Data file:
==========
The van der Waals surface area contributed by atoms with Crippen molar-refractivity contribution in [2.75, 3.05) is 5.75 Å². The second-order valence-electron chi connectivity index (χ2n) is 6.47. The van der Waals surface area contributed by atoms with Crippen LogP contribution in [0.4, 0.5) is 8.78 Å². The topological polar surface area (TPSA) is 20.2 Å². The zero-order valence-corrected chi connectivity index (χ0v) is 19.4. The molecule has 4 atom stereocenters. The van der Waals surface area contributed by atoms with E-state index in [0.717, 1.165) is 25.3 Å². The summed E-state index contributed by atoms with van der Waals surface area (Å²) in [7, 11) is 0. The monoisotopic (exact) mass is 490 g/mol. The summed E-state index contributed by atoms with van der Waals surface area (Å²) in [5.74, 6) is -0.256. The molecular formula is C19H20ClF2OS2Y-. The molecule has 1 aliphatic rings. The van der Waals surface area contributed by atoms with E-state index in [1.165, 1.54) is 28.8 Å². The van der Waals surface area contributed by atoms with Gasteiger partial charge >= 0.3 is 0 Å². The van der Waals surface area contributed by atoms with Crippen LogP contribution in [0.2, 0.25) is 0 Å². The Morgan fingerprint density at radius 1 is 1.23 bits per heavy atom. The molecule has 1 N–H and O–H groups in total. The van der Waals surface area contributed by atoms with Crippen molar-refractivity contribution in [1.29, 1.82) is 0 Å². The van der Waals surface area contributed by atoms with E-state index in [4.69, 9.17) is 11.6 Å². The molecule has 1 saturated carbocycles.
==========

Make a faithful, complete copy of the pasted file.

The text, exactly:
The van der Waals surface area contributed by atoms with Crippen molar-refractivity contribution in [2.75, 3.05) is 5.75 Å². The second-order valence-electron chi connectivity index (χ2n) is 6.47. The van der Waals surface area contributed by atoms with Crippen LogP contribution in [0.4, 0.5) is 8.78 Å². The topological polar surface area (TPSA) is 20.2 Å². The zero-order valence-corrected chi connectivity index (χ0v) is 19.4. The molecule has 4 atom stereocenters. The van der Waals surface area contributed by atoms with E-state index in [0.717, 1.165) is 25.3 Å². The summed E-state index contributed by atoms with van der Waals surface area (Å²) in [7, 11) is 0. The monoisotopic (exact) mass is 490 g/mol. The summed E-state index contributed by atoms with van der Waals surface area (Å²) in [5.74, 6) is -0.256. The molecular formula is C19H20ClF2OS2Y-. The molecule has 1 aliphatic rings. The van der Waals surface area contributed by atoms with E-state index in [1.165, 1.54) is 28.8 Å². The van der Waals surface area contributed by atoms with Gasteiger partial charge >= 0.3 is 0 Å². The van der Waals surface area contributed by atoms with Crippen LogP contribution in [0.2, 0.25) is 0 Å². The Morgan fingerprint density at radius 1 is 1.23 bits per heavy atom. The molecule has 1 N–H and O–H groups in total. The van der Waals surface area contributed by atoms with Crippen molar-refractivity contribution in [1.29, 1.82) is 0 Å². The van der Waals surface area contributed by atoms with E-state index in [4.69, 9.17) is 11.6 Å². The molecule has 1 saturated carbocycles.